I already made my trip out to Barnes and Noble today to pick up Stephen King’s new novel Under the Dome. I have not been this excited about the release of a novel in quite some time. No doubt I am setting myself up for a disappointment, but I think this will be a long-awaited return to form for King.
I have been a diehard Stephen King fan since before high school. His ouvre includes several slam-dunk masterpieces: The Shining, The Stand, Firestarter, Different Seasons, It and Needful Things, along with quite a few others that were merely very good: Carrie, The Dead Zone, Christine, Misery, The Eyes of the Dragon and The Green Mile. Most of his novels not included here were also quite good, of course.
I realize I don’t always see eye-to-eye with other King fans. For example, Christine is commonly regarded as one of his weaker efforts, but I have always ranked it pretty high. On the other hand, Salem’s Lot and Pet Sematary are generally very popular, inexplicably in my view.
Though I have continued to read King’s books as they have been published, the shine has been coming off for a while. 1994’s Insomnia was uninspired and heavy on cliches, and 1995’s Rose Madder, which started with 200 pages of gloriousness, fell apart very badly in the end. On the other hand, though things were getting a bit uneven, he was still turning out excellent work like The Green Mile, and The Girl Who Loved Tom Gordon and Hearts in Atlantis. Around the same time, Desperation was aptly named. 1998’s Bag of Bones saw something new from King: turgid prose. The story just flat didn’t move.
But since the turn of the century things have gone downhill. Dreamcatcher was embarrassing and From a Buick 8 wasn’t too memorable. Cell was an enjoyable attenpt at a zombie story, but it hardly broke new ground. The Colorado Kid was enjoyable, but completely inapproriate for the series of noirish crime novels in which it was published. I didn’t make it through Lisey’s Story, and Duma Key was, well, kinda dumb.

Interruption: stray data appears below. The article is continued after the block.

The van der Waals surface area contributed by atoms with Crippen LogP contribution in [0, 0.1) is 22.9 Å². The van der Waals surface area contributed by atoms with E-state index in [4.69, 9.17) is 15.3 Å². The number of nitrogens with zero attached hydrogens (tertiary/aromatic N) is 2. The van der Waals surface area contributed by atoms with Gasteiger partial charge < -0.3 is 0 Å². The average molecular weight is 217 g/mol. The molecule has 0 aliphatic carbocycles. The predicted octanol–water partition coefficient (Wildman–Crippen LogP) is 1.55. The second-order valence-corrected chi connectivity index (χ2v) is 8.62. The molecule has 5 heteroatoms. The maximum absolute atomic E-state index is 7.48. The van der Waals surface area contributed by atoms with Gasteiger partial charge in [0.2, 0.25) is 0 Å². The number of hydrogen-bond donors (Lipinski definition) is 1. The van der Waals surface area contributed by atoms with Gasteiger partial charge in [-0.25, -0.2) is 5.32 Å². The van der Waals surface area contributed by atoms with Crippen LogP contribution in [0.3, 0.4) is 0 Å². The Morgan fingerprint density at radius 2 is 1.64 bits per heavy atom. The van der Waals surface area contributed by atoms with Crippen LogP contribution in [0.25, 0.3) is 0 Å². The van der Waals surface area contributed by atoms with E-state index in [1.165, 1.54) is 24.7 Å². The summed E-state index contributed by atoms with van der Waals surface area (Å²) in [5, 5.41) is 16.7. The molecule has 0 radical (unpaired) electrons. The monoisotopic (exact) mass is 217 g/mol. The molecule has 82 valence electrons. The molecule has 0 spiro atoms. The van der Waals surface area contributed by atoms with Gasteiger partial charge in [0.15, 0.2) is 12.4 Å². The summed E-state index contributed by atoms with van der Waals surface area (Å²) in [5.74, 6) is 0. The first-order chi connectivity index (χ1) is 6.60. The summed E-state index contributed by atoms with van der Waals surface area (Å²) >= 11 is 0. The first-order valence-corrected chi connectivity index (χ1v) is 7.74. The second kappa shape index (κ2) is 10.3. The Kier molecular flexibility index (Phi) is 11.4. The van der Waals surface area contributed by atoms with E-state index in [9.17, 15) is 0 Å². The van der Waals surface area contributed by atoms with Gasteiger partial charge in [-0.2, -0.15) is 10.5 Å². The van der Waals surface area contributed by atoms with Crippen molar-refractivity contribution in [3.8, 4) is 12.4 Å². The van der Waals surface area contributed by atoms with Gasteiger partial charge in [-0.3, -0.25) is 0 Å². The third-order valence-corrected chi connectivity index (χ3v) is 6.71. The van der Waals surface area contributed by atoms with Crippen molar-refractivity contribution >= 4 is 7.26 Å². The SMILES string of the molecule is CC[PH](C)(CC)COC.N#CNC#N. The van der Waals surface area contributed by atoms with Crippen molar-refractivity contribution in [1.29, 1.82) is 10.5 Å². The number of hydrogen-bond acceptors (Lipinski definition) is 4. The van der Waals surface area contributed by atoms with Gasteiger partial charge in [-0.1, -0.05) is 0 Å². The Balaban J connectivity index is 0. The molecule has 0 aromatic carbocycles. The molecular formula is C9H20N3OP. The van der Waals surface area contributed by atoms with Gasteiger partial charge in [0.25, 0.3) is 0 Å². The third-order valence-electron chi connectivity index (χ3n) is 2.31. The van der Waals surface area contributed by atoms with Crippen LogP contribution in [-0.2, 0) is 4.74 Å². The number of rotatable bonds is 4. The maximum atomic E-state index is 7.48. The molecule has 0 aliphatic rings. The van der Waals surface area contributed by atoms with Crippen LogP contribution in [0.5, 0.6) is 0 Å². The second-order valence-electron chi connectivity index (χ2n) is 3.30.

So why am I so optimistic about Under the Dome? Partly because I like the premise. One of King’s trademark small New England towns finds itself suddently cut off from the rest of the world by a big, impenetrable dome. Mayhem ensues. It is also a sprawling epic of a book (1074 pages to be exact) and King usually does those well. And partly because I really want to like it. Is that so wrong?
And then there is the striking book jacket. The artwork is pretty spectacular, and I like the complete lack of flap copy. Reminiscent of The White Album (or the Black Album, for the Spinal Tap fans.)
Of course, it will have to get in line. I currently have about five books going, and even I have my limits. I tend to have a call waiting thing going when I read, which means that while I am passing my eyes over one book another is beckoning to me from the shelf. Winter break isn’t that far off, perhaps that will be the time to plow through it. Assuming I can wait that long.